US military prison at Guantanamo Bay

Review from the Office of the Ombudsman | English Services


This review follows a public complaint about the non-inclusion of information in a CBC Toronto interview segment last January on the Metro Morning radio program. I did not find there was a violation of CBC Journalistic Standards and Practices.

On January 12, 2012, CBC Toronto’s Metro Morning radio program featured an interview segment marking the 10th anniversary of the construction of the U.S. military prison at Guantanamo Bay, Cuba, where those alleged to have associations with terrorist organizations and activities were jailed.

One prisoner was Toronto-born Omar Khadr, there since the age of 15 for almost a decade, who the program noted had pled guilty to murder, spying and supporting terrorism as part of a plea bargain. Khadr is eligible for repatriation to Canada to serve the balance of his sentence.

Host Matt Galloway noted Khadr and interviewed a Toronto Star journalist, Michelle Shephard, who has written extensively on national security matters.

The thrust of the nearly-six-minute-long interview concerned the prison: what it symbolized, what were the concerns about it, why it was built, how it has evolved, how successful it has been in advancing anti-terrorism, and whether it will stay open, among other things.

Toward the end of the interview Galloway asked about the status of Khadr’s repatriation. Shephard said it was expected to take place in coming months and was delayed by “legal uncertainty” and “bureaucratic bungling.” 2 The complainant, Anthony Nolan, wrote CBC that day to note the absence of any mention in the interview of Khadr’s murder victim, U.S. Sergeant First Class Christopher Speer.

“By not mentioning the murder victim’s name,” Nolan wrote, “the CBC is inaccurate, unfair and biased in reporting this story. The CBC’s clear intent is to disappear, obliterate the memory of the murdered.” Nolan said CBC owed the Speer family an apology and should change its editorial policy to give equal time to victims as is given to murderers.

Joan Melanson, the executive producer of CBC Radio current affairs, wrote Nolan on February 14 to explain the intent of the segment.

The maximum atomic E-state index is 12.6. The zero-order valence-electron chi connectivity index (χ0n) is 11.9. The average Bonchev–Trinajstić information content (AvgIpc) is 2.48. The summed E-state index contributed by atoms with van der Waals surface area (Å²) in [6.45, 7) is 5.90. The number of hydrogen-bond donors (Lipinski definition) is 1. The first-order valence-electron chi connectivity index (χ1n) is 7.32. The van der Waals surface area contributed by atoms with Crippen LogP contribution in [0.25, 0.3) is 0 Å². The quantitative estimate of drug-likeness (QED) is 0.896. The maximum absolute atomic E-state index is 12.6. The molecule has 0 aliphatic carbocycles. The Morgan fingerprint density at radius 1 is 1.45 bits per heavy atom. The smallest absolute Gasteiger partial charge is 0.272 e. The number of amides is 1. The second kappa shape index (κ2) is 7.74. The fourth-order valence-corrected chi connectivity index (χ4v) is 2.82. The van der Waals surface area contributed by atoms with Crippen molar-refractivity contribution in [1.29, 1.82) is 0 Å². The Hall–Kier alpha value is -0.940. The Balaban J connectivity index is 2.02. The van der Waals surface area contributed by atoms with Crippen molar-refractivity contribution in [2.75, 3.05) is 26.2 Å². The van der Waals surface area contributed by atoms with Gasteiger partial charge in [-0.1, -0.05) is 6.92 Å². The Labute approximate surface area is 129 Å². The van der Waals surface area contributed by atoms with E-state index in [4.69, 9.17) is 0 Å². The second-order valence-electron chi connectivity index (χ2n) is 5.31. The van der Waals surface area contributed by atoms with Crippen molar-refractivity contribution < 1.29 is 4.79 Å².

“The story certainly intended no disrespect to Sgt. Christopher Speer, nor do I believe it did disrespect his memory,” she wrote.

“Had the focus been on the rather confused events that took place around that house in Ayub Kheyl, Afghanistan, 10 years ago, or even on the tortuous and uncertain legal process that ended with Mr. Khadr’s plea bargain agreement, you might reasonably expect to hear that Sgt. Speer had been killed in the firefight, a death for which Mr.

Khadr later admitted responsibility,” she wrote.

“But the story’s focus was rather different — it was on the prison itself.” Nolan wrote April 10 to request a review of the matter and express the view that the only way to pay a small debt to military service is to remember those who sacrifice.

CBC Journalistic Standards and Practices policy counsels respectful, considerate, evenhanded treatment of subjects and individuals, particularly victims of crime. It encourages clear language, accuracy and impartial presentation of information.


Concern for crime victims is understandable and laudable and CBC News recognizes there are many instances in which information about victims is relevant and significant to a story. Its policies compel sensitive treatment of crime victims and those close to them.

But in this instance I am satisfied that the non-inclusion of information about the murder victim did not leave the journalism deficient — specifically, that the nonmention might have rendered content inaccurate, imbalanced or unfair. There was a focus on the prison and on the process to return a confessed murderer to Canada — not 3 on the crimes themselves that led Omar Khadr to prison — so the content fit the framework.

On the basis of reviewing earlier CBC content about this issue that featured extensive information about the victim, I cannot share any concern there might be any sort of deliberate connection between the news organization and the non-mention in this instance.

It is important not to lose sight of criminal victims, and it is true that there are often fainter references to them as time passes, but the absence of an automatic mention of a victim any time there is a mention of the criminal does not constitute a violation of CBC Journalistic Standards and Practices.

Kirk LaPointe CBC Ombudsman